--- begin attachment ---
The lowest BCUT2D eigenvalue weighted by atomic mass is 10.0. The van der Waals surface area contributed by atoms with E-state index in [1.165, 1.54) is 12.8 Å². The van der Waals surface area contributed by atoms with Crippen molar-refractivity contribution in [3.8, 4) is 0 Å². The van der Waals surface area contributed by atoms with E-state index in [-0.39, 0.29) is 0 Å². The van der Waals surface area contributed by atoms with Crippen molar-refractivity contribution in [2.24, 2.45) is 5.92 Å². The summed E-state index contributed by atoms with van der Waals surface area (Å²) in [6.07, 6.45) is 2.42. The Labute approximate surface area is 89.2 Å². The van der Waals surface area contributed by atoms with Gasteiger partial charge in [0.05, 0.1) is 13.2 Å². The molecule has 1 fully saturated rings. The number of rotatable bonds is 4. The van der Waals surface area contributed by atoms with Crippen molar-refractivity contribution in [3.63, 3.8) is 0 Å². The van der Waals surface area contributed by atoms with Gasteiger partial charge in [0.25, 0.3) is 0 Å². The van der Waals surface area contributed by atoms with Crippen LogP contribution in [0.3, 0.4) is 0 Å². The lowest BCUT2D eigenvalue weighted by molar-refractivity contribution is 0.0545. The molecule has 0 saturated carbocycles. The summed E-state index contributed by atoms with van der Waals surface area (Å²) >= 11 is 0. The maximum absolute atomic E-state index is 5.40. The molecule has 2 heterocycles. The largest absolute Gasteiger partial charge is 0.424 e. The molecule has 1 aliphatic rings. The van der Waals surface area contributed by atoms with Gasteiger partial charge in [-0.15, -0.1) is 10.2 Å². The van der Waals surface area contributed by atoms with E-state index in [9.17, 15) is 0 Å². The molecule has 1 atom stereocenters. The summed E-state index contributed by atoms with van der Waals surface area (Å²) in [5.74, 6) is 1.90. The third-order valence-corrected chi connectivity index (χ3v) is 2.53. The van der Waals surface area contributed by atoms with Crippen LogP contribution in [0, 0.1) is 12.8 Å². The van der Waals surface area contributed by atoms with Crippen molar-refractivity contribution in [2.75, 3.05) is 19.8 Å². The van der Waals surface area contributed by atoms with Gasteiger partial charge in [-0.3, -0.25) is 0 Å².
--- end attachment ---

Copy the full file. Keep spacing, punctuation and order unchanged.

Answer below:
The lowest BCUT2D eigenvalue weighted by atomic mass is 10.0. The van der Waals surface area contributed by atoms with E-state index in [1.165, 1.54) is 12.8 Å². The van der Waals surface area contributed by atoms with Crippen molar-refractivity contribution in [3.8, 4) is 0 Å². The van der Waals surface area contributed by atoms with E-state index in [-0.39, 0.29) is 0 Å². The van der Waals surface area contributed by atoms with Crippen molar-refractivity contribution in [2.24, 2.45) is 5.92 Å². The summed E-state index contributed by atoms with van der Waals surface area (Å²) in [6.07, 6.45) is 2.42. The Labute approximate surface area is 89.2 Å². The van der Waals surface area contributed by atoms with Gasteiger partial charge in [0.05, 0.1) is 13.2 Å². The molecule has 1 fully saturated rings. The number of rotatable bonds is 4. The van der Waals surface area contributed by atoms with Crippen molar-refractivity contribution in [3.63, 3.8) is 0 Å². The van der Waals surface area contributed by atoms with Gasteiger partial charge in [0.25, 0.3) is 0 Å². The van der Waals surface area contributed by atoms with Crippen LogP contribution in [0.3, 0.4) is 0 Å². The lowest BCUT2D eigenvalue weighted by molar-refractivity contribution is 0.0545. The molecule has 0 saturated carbocycles. The summed E-state index contributed by atoms with van der Waals surface area (Å²) >= 11 is 0. The maximum absolute atomic E-state index is 5.40. The molecule has 2 heterocycles. The largest absolute Gasteiger partial charge is 0.424 e. The molecule has 1 aliphatic rings. The van der Waals surface area contributed by atoms with Gasteiger partial charge in [-0.15, -0.1) is 10.2 Å². The van der Waals surface area contributed by atoms with E-state index in [9.17, 15) is 0 Å². The molecule has 1 atom stereocenters. The summed E-state index contributed by atoms with van der Waals surface area (Å²) in [5.74, 6) is 1.90. The third-order valence-corrected chi connectivity index (χ3v) is 2.53. The van der Waals surface area contributed by atoms with Crippen LogP contribution in [0, 0.1) is 12.8 Å². The van der Waals surface area contributed by atoms with Crippen molar-refractivity contribution in [2.75, 3.05) is 19.8 Å². The van der Waals surface area contributed by atoms with Gasteiger partial charge in [-0.3, -0.25) is 0 Å².